Giant lizards are thriving on Borneo's oil palm plantations

Deforestation has wiped out most other predators, so the lizards have lots of food and little competition

Oil palm trees plague the once untouched and wild island of Borneo. Towering rainforests have been chopped down and the land turned into a monotonous monoculture of plantations, the principle source of palm oil. In the Malaysian region of Sabah, in the north of the island, these trees now cover a staggering 20 per cent of the entire state.

The problems caused by palm oil plantations have been well documented. Deforestation has led to huge fires and massive carbon emissions which have left orangutans on the brink of extinction. But what is happening on the plantations themselves? What has large-scale logging and forest conversion done for the ecosystem and its biodiversity?

Important scavengers

Scavengers are an important but often overlooked group in understanding how ecosystems function. They provide vital services including the removal of carrion, which is a crucial step in recycling nutrients and preventing disease. The disruption of these groups has potentially far-reaching implications. To investigate how scavenger communities were adapting to the new reality of oil palm plantations, I went to Sabah. Colleagues and I designed and made our own baited traps and set them up in various different sites along rivers within the Stability of Altered Forest Ecosystems (SAFE) project. Some traps were in virgin jungle, others were in logged forest of varying levels of disturbance and some were among oil palm.

We captured 118 individual animals in all, with the most abundant being the Malay civet and the South-east Asian water monitor, a large lizard. Our bait was also investigated by domestic dogs, collared mongoose, smooth-coated otter, short-tailed mongoose, bearded pigs and sun bears. Our results were published in PLoS One.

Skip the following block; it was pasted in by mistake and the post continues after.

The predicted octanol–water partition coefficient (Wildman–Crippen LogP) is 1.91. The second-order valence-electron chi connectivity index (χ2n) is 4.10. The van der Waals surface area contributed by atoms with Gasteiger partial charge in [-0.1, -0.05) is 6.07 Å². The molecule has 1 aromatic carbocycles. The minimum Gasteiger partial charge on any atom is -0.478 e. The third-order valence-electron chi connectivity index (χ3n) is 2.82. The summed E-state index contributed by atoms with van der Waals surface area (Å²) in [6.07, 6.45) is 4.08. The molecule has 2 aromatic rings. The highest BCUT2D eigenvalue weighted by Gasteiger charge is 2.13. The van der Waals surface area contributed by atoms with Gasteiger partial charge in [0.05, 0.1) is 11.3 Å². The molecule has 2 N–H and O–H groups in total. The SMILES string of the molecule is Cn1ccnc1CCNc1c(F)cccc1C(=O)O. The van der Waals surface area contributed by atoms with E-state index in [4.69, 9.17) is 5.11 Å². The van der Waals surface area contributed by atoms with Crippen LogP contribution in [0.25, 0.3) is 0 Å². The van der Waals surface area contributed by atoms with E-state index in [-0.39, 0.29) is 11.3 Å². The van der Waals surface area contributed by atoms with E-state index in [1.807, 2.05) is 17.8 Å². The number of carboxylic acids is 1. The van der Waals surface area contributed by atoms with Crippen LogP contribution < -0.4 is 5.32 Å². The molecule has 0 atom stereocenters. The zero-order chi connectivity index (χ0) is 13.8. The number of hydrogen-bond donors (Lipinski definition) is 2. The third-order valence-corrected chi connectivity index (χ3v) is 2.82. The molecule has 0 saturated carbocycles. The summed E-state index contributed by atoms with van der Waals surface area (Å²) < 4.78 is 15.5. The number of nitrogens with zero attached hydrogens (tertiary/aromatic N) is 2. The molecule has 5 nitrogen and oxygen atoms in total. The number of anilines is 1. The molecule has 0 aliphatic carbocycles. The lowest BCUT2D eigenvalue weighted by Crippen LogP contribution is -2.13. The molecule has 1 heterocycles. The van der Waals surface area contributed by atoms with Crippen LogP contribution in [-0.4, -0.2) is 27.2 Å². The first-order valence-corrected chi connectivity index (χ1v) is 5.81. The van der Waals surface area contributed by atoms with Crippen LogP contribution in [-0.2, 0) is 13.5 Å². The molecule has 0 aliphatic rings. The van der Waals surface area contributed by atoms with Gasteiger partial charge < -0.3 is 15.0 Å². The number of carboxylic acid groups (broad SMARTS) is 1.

There was a consistent trend: the more disturbed the land, the more water monitors we found; while their numbers decreased as we moved away from plantations into untouched forests. In fact, the Malay civet was the only native mammal recorded alongside water monitors in oil palm at all, and even this species preferred higher quality forest sites.

So why would lizards appear to be particularly at home in these plantations?

The South-east Asian water monitor (Varanus salvator macromaculatus) originally evolved in the region’s mangroves and has remained largely unchanged for around 17 million years. It’s primarily adapted for life in and around water, with nostrils positioned high on the end of an elongated snout for breathing while submerged, and a long tail that works as the perfect aquatic propulsion system. However, when the monitors are threatened the tail turns into a powerful club with a jagged crest that makes it all the more dangerous.

Among rural populations in Borneo, water monitors have a negative reputation as a scavenger and a pest. But in most of their extensive range they are actually active hunters with eyes adapted for detecting movement, claws for climbing and gripping prey and an arsenal of 60 backward-facing serrated teeth that evolved to cause maximum laceration and bleeding in their prey.

Unfussy eaters

These “dragons” have a phenomenal ability to eat almost anything that can fit inside their stomachs. Their diet includes small invertebrates, crustaceans and amphibians through to larger mammals, birds and their eggs. They’ll even eat other monitors.

As stress sometimes makes water monitors regurgitate their stomach contents, we were able to make some opportunistic observations of their diet. We found some truly mind boggling items, from human refuse such as instant noodle wrappers through to porcupine spines which are so hard and sharp they pierce through human skin with ease and deter almost all other predators.

(Danny Benasip

This unfussy eating is what enables water monitors to survive in the wasteland of oil palm. In the natural forests that surround the plantations, they face competition from mammal scavengers and predators such as sun bears, otters, civets and mongoose. There, water monitors are found only in relatively low numbers and at significantly smaller sizes.